Sunday, April 4, 2010

Open Class Tomorrow

Looks like this is my third post today. Had the day to myself since JH was under the weather.

Tomorrow is back to work time and I have my first open class at this school. It is for the Principal's to watch and evaluate.

I wasn't nervous about it until now, which means I guess I am realizing that it is really going to happen. But I am also confident and know that if I just try my best that it will be okay. I teach 6th and 4th grade tomorrow but requested that they come in during the 4th grader's class.

We will be starting Lesson 3, which is a new lesson in the book from previous years but still a pretty straightforward thing. On Friday, last week, my co-teacher suggested that we practice it out in someone's classroom. I was a little hesitant at first but went along with it, which turned out to be a good idea. I didn't really protest the idea just told her that it wasn't necessary if she didn't have the time.

I have been making the lesson plans 100% and then usually give them to my coteachers and talk about it with them and then we visit the classes. Usually my lesson plans have a lot to do in them since I like to have extra stuff just in case we run out of time. But I am also very detailed.

For example there is the "Look & Listen" part, which involves watching a cartoon on the TV and listening to a dialog. This is how I like to do this part of the class (including the prelude to the lesson):
  • Give a little roleplay first of the main dialog in the lesson with the coteacher. (During our practice session we realized that instead of acting like other people we could use puppets.)
  • Give out the lesson paper. This includes the written dialog of all the parts in the lesson and new words. After handing it out, I like to read the new words with the Ss (students).
  • Turn to the "Look & Listen" page in the book. The book basically has just pictures in it with few text. So before listening to the dialog I like to get them thinking about what it will be like. So I ask questions about the picture.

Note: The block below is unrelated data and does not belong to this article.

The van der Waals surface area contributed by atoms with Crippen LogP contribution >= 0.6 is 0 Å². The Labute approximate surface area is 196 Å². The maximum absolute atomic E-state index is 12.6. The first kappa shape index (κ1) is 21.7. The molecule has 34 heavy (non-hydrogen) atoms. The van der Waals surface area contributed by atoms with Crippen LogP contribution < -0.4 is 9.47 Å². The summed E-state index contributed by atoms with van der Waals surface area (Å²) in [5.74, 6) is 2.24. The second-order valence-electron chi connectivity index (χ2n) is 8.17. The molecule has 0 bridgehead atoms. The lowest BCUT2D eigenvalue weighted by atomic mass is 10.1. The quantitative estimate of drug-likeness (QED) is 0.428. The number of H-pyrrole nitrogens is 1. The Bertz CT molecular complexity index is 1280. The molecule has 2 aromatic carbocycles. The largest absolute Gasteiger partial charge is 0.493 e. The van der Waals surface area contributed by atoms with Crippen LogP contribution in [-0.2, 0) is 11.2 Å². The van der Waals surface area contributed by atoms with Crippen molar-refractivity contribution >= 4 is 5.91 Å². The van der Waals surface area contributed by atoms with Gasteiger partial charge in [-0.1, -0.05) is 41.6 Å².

• Listen and Look at the TV
  • Ask questions about what they heard.
  • Listen & Repeat (there is a section of this on the CD)
  • Practice the Dialog with the teacher. We look at the lesson paper and practice parts. "You are the first person, and I am the second person." Then girls and boys take parts, and then they practice with their partner. Lastly, if there is enough time, we have a few partners come up and role-play the dialog in front of the class. 
That whole bit right there probably takes 15 - 18 minutes of classtime. Leaving roughly 20 minutes left. After the dialog practice there is game time. The book has it's own games which involve cut out cards from the back. My coteacher likes to do these games before I give out a supplemental game I found online or do a PPT game on the TV.

Usually when playing a game I first go over the target sentences on the cards or whatever they are using. Then I explain the rules and my coteacher explains it in Korean. Next we let the kids play.

The last part of class is of course review time which can be done with flashcards, PPT or a song/video.

I am pretty much set on knowing the content and what to say tomorrow it is just that I have to pump it up a bit with my execution. Need to make sure I am loud, cheerful, talking slowly, smiling and engaging the whole class.

At our practice session I actually practiced all that to a classroom of no children just to show my coteacher that I get how it should be and what I should do. At the end of it she seemed very proud of me and could tell I was ready.

You might be wondering what is so stressing about the open class? The reality is that my Principal's likely have no real training in what English teaching should be taught like. But they have their ideals and they did hire me. So they probably want to see if I am doing a good job. I know for sure that no matter what happens tomorrow it will be their job to find something to nit-pick about, and I am okay with that.

So I am going to keep up my optimism and also tell myself that a little evaluation would be helpful. :)

1 comment:

  1. Good luck with your observation. I've had many myself and they are seldom pleasant in their lead up. I'm sure you'll do well!


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